Cables

Cables are the best bang for your buck in knitting! Cable designs look difficult, but are so simple to execute. Start with these easy cables and work your way up to more complicated versions. All levels of cables follow the same principles and you will be very impressed by the professional look achieved with such minimal effort. We don’t have to let all those non-knitters in on our little secret!

31 thoughts on “Cables

  1. Thanks for knitting Endgame with me! The 4-part instructions in their original Knit Along format (lots of tips and photos) are found right her on my website – just click on the KAL icon on the home page and then scroll down. The condensed pattern is found either in the Pattern Store on my website in the the free pattern section or on Ravelry. Happy knitting!

  2. I just purchased the yarn for Endgame and was hoping someone could tell me where to get all the directions?

  3. Pingback: Endgame – Part 2
  4. Pingback: Endgame – Part 1
  5. Your videos always give me hope that I can do this when feeling overwhelmed! Thank you for sharing your instructions so well.

  6. Wonderful video, thank you! Do you have any suggestions for minimizing the hole adjacent to each cable? I’m using super-bulky yarn and cabling over six stitches.

  7. Thank you Jan and knit purl – I was trying to put six stitches on my cable, then knit six, then purl three stitches. Al I can say is that it was a bit like trying to push a very large button through a very small buttonhole! Silly me!! It even looked like a bulky mess.

  8. Thanks for knitting Building Blocks with me! There is not a specific video for mock cables. It is the psso and yo before a purl stitch that create the mock cable and these videos are referenced in the book. Happy knitting!

  9. Is there a video for Mock Cables? I did not see it in the list of instruction videos.
    The mock cable is the next building block that I will be working on.
    Your videos are so helpful I watch them over and over when I get stumped. Thanks!

  10. Thanks for knitting Building Blocks with me! It sounds as if you are doing all the right things! The loose purl stitch after a cable is a natural phenomenon and can’t be completely eliminated. You are hand knitting so all of the stitches are not exactly the same which is the beauty of the craft. Only a machine makes perfect stitches every time. I will bet that your block is lovely!

  11. I’ve watched ALL of your videos – thank you so much. I bought your Building Blocks book and I am now on my last block, the cable block. I have trouble with the purl stitches, following the cable stitches, as being very loose. I tried your trick of wrapping the purl stitch the opposite way and correcting it on the wrong side but it just doesn’t look right. I’ve tried pulling the purl stitch very tightly but that doesn’t work very well either. I’m now purling 3 stitches and going back and with my left needle pulling the first stitch to tighten it and subsequently tightening the 2nd and 3rd stitch too. Looks good but is a lot of extra work. Any ideas?
    Your knitting seems so relaxed and effortless. My dream!

  12. Your videos are so easy to follow! Thanks! 🙂 I would really like to learn how to decrease cables. Hope to see a video tip on that soon!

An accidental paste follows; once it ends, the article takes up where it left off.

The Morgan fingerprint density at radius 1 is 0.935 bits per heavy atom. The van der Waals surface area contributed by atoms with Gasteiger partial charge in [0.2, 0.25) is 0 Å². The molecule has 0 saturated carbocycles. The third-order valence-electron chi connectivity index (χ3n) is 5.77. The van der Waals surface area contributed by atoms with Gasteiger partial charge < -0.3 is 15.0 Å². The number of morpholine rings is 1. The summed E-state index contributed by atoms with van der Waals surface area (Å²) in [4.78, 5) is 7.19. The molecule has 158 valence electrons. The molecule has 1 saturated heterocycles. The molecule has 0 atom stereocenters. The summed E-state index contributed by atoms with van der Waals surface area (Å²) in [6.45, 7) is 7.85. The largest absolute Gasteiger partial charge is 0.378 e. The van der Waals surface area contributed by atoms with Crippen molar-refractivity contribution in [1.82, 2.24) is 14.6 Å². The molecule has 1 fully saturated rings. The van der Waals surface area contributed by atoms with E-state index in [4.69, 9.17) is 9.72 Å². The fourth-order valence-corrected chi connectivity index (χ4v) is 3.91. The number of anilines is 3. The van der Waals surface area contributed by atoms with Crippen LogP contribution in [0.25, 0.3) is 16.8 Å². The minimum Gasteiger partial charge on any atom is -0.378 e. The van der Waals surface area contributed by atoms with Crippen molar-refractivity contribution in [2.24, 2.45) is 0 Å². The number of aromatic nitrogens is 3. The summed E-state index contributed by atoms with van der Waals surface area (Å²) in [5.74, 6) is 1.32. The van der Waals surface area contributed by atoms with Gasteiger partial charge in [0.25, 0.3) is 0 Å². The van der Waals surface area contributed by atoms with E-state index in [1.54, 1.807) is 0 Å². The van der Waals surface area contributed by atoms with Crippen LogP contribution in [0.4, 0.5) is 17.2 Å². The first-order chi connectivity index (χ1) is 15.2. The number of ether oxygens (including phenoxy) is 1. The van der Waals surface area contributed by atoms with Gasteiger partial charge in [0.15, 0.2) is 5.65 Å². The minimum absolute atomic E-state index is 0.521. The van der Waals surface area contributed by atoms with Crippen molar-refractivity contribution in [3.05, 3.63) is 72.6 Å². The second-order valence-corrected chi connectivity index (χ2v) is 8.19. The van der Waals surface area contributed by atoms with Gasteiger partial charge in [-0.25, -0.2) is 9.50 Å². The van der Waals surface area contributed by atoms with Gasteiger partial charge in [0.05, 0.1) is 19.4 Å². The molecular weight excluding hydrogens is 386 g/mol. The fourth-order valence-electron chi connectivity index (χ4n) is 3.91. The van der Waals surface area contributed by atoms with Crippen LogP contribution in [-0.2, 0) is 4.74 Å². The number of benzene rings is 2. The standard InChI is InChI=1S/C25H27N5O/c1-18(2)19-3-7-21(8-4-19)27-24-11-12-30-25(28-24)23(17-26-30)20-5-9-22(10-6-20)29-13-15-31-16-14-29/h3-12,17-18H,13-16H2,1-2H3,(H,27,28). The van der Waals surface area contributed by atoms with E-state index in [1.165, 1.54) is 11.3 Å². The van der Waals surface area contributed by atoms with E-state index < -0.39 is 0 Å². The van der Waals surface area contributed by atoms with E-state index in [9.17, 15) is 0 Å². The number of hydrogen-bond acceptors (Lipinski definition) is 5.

13. There is no video when I tried to view the cable video. I read the explanation but didn’t have any visuals. Did I do something wrong or is it the website?

  14. I am a renewed knitter. I learned the garter stitch as a little girl and now as an adult, I have discovered the joy of knitting. I took some lessons and your book was recommended. I am on Block 5. The videos are perfect for reinforcing what I learned and for instilling confidence. I am for sure “happily knitting”. Thank you for your book and this website!

  15. I am delighted that you are enjoying Building Blocks! Your skill level is perfect for the book. I look forward to hearing from you as you work your way through the book. Happy knitting, Michelle

  16. Dear Ann,
    I thank you so much for your online video training. I live in Granville and purchased your booklet from wisp knitting & crochet…the instructor of this building blocks class was not user friendly for a new knitter like me; however, I came home and started watching your video’s and today I start BLOCK #5. I never went back to the classes I paid for, but that is okay I am learning more from you.
    Thank you so much – you have made my dream of becoming a good knitter come true.
    Kindly, Ruthie

  17. That is always the trickiest part about cables! The knitting is so easy in between cable rows that it is common to lose track of the rows. I prefer to use a counter. I am particularly fond of the ones that click as you advance the number. I have the old school plastic clickie counter and a clickie knitting app on my smart phone. I feel a real sense of accomplishment at the sound of the click. (Don’t get me started on my love affair with clickie pens!) I also find sticky notes extremely helpful to keep track of my rows. Some knitters like to drape a small piece of waste yarn in the first stitch of the cable round and then remove it on the next cable round to help them keep count the rows.

  18. Thank you for the video–it is good to see another set of hands letting you k now you are doing the technique correctly!!

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